Leases  ·  Office

Banque de France Takes 5K SF at Chrysler Building


The central bank of France, Banque de France, inked a deal to move its United States office to the iconic Chrysler Building, tenant broker Cushman & Wakefield (CWK) announced.

Banque de France signed a long-term lease for 5,475 square feet on part of the 57th floor of the landmarked skyscraper at 405 Lexington Avenue, according to C&W. Asking rent was in the high $80s per square foot, according to a source with knowledge of the deal.

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“Banque de France was attracted to the luminosity and quality of the prestigious building,” C&W’s David Mainthow, who represented the Paris-based institution along with Troy Elias, said in a statement. “This asset offered everything the bank was looking for, allowing it to expand its footprint in Manhattan.”

The bank plans to relocate from its current Manhattan offices nearby at 400 Madison Avenue, the source said.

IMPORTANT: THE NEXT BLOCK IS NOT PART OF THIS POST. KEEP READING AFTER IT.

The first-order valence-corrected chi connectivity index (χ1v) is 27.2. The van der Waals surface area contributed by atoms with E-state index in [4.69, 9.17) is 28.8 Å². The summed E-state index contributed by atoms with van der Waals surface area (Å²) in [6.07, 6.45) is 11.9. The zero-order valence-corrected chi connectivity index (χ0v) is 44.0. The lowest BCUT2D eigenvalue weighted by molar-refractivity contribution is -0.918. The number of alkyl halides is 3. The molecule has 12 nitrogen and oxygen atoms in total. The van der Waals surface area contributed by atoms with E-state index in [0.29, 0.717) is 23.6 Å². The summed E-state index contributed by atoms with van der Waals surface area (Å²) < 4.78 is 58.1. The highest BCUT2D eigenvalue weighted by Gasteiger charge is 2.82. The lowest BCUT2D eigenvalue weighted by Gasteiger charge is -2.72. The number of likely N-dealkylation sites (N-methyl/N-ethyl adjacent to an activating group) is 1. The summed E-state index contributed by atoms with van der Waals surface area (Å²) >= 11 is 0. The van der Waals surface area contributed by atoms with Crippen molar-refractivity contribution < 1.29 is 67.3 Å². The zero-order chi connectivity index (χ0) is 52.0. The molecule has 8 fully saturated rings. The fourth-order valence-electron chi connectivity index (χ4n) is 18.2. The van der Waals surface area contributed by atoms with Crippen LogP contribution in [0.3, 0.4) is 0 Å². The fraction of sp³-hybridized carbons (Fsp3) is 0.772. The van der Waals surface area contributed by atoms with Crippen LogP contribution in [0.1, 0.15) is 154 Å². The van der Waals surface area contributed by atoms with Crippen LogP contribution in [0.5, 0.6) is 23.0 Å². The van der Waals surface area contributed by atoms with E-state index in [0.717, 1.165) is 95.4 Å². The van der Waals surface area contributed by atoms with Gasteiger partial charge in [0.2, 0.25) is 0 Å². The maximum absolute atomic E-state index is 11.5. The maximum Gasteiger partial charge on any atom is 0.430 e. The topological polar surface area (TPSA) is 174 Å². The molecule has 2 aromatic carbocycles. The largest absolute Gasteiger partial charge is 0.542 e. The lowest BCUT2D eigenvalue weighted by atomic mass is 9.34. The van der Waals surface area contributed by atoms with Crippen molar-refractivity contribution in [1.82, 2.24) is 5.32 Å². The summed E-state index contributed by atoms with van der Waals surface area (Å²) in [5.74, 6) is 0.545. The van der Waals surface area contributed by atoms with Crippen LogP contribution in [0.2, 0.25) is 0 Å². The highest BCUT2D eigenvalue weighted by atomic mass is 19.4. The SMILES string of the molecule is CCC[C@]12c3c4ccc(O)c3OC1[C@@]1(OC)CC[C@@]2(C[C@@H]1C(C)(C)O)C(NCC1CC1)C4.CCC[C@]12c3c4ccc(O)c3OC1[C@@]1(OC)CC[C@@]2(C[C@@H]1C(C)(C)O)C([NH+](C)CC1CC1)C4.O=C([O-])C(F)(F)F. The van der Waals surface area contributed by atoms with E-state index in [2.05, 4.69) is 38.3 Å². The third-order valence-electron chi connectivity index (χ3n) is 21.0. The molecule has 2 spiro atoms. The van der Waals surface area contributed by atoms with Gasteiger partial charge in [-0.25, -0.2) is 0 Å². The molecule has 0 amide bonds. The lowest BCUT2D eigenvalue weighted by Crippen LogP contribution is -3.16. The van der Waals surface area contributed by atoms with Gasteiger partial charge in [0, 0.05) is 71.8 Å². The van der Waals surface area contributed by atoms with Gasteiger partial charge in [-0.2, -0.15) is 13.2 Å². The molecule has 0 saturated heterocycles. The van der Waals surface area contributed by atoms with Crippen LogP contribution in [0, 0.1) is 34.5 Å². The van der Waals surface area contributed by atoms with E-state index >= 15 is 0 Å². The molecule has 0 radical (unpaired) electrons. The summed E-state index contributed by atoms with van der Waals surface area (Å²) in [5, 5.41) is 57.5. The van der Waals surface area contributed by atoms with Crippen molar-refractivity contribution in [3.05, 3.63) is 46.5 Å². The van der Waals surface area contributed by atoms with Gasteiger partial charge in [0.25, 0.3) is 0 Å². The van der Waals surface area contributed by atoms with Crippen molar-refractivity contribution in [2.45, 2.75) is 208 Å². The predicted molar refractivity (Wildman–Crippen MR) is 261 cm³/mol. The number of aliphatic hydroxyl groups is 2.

Aby Rosen’s RFR Realty and Signa Holding GmbH bought the 77-story Chrysler Building for a shocking $150 million in 2019 from the Abu Dhabi Investment Council (ADIC), which bought a 90 percent stake in it at the height of the market in 2008 for $800 million, as Commercial Observer reported. 

Its low sale price was largely caused by the building’s onerous ground lease with Cooper Union, which RFR has reportedly been trying to renegotiate.

Rosen originally floated the idea of turning the Chrysler Building into a hotel but later told Bloomberg he dropped those plans and has since remained mum on the full future of the property

He did tell Bloomberg that he wanted to improve amenities for tenants and the public in the arcade level of the building and wanted to bring back the Cloud Club lunch spot that formerly occupied the 66th through 68th floors of the Chrysler Building until it closed in 1979.

RFR also won approvals from the New York City Landmarks Preservation Commission in May to add a new observation deck on the 61st floor.

It’s unclear if RFR had brokers in the Banque de France lease, and a spokesman for the landlord did not immediately respond to a request for comment.